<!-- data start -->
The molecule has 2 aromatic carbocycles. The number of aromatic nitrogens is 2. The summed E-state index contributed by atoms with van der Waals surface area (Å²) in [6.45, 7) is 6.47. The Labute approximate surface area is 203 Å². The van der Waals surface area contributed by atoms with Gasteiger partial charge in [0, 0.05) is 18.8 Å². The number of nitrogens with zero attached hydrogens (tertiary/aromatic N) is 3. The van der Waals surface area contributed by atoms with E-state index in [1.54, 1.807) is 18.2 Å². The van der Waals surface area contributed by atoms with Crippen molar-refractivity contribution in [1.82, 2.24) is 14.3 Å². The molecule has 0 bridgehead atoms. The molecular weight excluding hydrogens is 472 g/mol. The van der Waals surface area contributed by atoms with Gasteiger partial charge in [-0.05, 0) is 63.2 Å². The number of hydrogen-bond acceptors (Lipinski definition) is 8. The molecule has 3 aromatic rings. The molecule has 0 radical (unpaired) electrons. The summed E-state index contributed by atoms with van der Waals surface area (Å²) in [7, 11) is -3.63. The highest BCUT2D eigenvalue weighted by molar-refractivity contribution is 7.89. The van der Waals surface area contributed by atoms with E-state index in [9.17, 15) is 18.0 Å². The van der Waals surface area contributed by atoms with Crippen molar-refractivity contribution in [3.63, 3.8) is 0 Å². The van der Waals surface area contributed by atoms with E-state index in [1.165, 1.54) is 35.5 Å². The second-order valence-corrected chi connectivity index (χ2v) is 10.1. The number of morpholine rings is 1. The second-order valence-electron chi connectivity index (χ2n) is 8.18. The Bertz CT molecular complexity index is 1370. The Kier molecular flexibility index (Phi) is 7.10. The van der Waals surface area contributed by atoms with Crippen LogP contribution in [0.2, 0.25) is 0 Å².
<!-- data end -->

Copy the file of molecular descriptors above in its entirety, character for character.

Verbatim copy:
The molecule has 2 aromatic carbocycles. The number of aromatic nitrogens is 2. The summed E-state index contributed by atoms with van der Waals surface area (Å²) in [6.45, 7) is 6.47. The Labute approximate surface area is 203 Å². The van der Waals surface area contributed by atoms with Gasteiger partial charge in [0, 0.05) is 18.8 Å². The number of nitrogens with zero attached hydrogens (tertiary/aromatic N) is 3. The van der Waals surface area contributed by atoms with E-state index in [1.54, 1.807) is 18.2 Å². The van der Waals surface area contributed by atoms with Crippen molar-refractivity contribution in [1.82, 2.24) is 14.3 Å². The molecule has 0 bridgehead atoms. The molecular weight excluding hydrogens is 472 g/mol. The van der Waals surface area contributed by atoms with Gasteiger partial charge in [-0.05, 0) is 63.2 Å². The number of hydrogen-bond acceptors (Lipinski definition) is 8. The molecule has 3 aromatic rings. The molecule has 0 radical (unpaired) electrons. The summed E-state index contributed by atoms with van der Waals surface area (Å²) in [7, 11) is -3.63. The highest BCUT2D eigenvalue weighted by molar-refractivity contribution is 7.89. The van der Waals surface area contributed by atoms with E-state index in [9.17, 15) is 18.0 Å². The van der Waals surface area contributed by atoms with Crippen molar-refractivity contribution in [3.63, 3.8) is 0 Å². The van der Waals surface area contributed by atoms with E-state index in [1.165, 1.54) is 35.5 Å². The second-order valence-corrected chi connectivity index (χ2v) is 10.1. The number of morpholine rings is 1. The second-order valence-electron chi connectivity index (χ2n) is 8.18. The Bertz CT molecular complexity index is 1370. The Kier molecular flexibility index (Phi) is 7.10. The van der Waals surface area contributed by atoms with Crippen LogP contribution in [0.2, 0.25) is 0 Å².